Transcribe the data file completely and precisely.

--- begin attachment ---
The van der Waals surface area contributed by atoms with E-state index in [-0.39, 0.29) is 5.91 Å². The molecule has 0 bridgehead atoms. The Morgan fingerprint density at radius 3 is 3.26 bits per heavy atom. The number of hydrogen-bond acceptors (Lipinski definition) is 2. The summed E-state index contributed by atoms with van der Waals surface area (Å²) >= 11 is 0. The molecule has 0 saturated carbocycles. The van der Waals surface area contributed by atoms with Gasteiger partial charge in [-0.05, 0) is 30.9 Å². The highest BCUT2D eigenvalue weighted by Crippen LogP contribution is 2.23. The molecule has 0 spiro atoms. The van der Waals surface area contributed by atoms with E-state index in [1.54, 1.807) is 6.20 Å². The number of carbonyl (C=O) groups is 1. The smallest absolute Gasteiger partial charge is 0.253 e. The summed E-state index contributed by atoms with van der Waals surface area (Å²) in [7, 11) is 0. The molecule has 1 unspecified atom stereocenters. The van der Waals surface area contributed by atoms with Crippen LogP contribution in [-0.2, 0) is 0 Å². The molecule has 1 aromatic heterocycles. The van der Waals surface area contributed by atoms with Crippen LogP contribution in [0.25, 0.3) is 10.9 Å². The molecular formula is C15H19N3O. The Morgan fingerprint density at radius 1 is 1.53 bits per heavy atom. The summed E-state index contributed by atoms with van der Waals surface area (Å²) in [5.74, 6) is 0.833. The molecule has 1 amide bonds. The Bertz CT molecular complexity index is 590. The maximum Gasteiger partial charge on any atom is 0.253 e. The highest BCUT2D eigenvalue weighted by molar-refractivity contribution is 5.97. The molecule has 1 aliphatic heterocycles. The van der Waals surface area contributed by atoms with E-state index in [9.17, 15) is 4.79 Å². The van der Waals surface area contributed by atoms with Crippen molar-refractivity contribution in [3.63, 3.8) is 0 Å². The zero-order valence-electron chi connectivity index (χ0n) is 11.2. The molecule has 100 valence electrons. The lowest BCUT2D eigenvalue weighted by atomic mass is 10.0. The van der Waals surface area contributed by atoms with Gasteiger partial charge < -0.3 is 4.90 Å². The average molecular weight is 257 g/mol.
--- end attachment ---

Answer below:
The van der Waals surface area contributed by atoms with E-state index in [-0.39, 0.29) is 5.91 Å². The molecule has 0 bridgehead atoms. The Morgan fingerprint density at radius 3 is 3.26 bits per heavy atom. The number of hydrogen-bond acceptors (Lipinski definition) is 2. The summed E-state index contributed by atoms with van der Waals surface area (Å²) >= 11 is 0. The molecule has 0 saturated carbocycles. The van der Waals surface area contributed by atoms with Gasteiger partial charge in [-0.05, 0) is 30.9 Å². The highest BCUT2D eigenvalue weighted by Crippen LogP contribution is 2.23. The molecule has 0 spiro atoms. The van der Waals surface area contributed by atoms with E-state index in [1.54, 1.807) is 6.20 Å². The number of carbonyl (C=O) groups is 1. The smallest absolute Gasteiger partial charge is 0.253 e. The summed E-state index contributed by atoms with van der Waals surface area (Å²) in [7, 11) is 0. The molecule has 1 unspecified atom stereocenters. The van der Waals surface area contributed by atoms with Crippen LogP contribution in [-0.2, 0) is 0 Å². The molecule has 1 aromatic heterocycles. The van der Waals surface area contributed by atoms with Crippen LogP contribution in [0.25, 0.3) is 10.9 Å². The molecular formula is C15H19N3O. The Morgan fingerprint density at radius 1 is 1.53 bits per heavy atom. The summed E-state index contributed by atoms with van der Waals surface area (Å²) in [5.74, 6) is 0.833. The molecule has 1 amide bonds. The Bertz CT molecular complexity index is 590. The maximum Gasteiger partial charge on any atom is 0.253 e. The highest BCUT2D eigenvalue weighted by molar-refractivity contribution is 5.97. The molecule has 1 aliphatic heterocycles. The van der Waals surface area contributed by atoms with E-state index in [9.17, 15) is 4.79 Å². The van der Waals surface area contributed by atoms with Crippen molar-refractivity contribution in [3.63, 3.8) is 0 Å². The zero-order valence-electron chi connectivity index (χ0n) is 11.2. The molecule has 100 valence electrons. The lowest BCUT2D eigenvalue weighted by atomic mass is 10.0. The van der Waals surface area contributed by atoms with Gasteiger partial charge < -0.3 is 4.90 Å². The average molecular weight is 257 g/mol.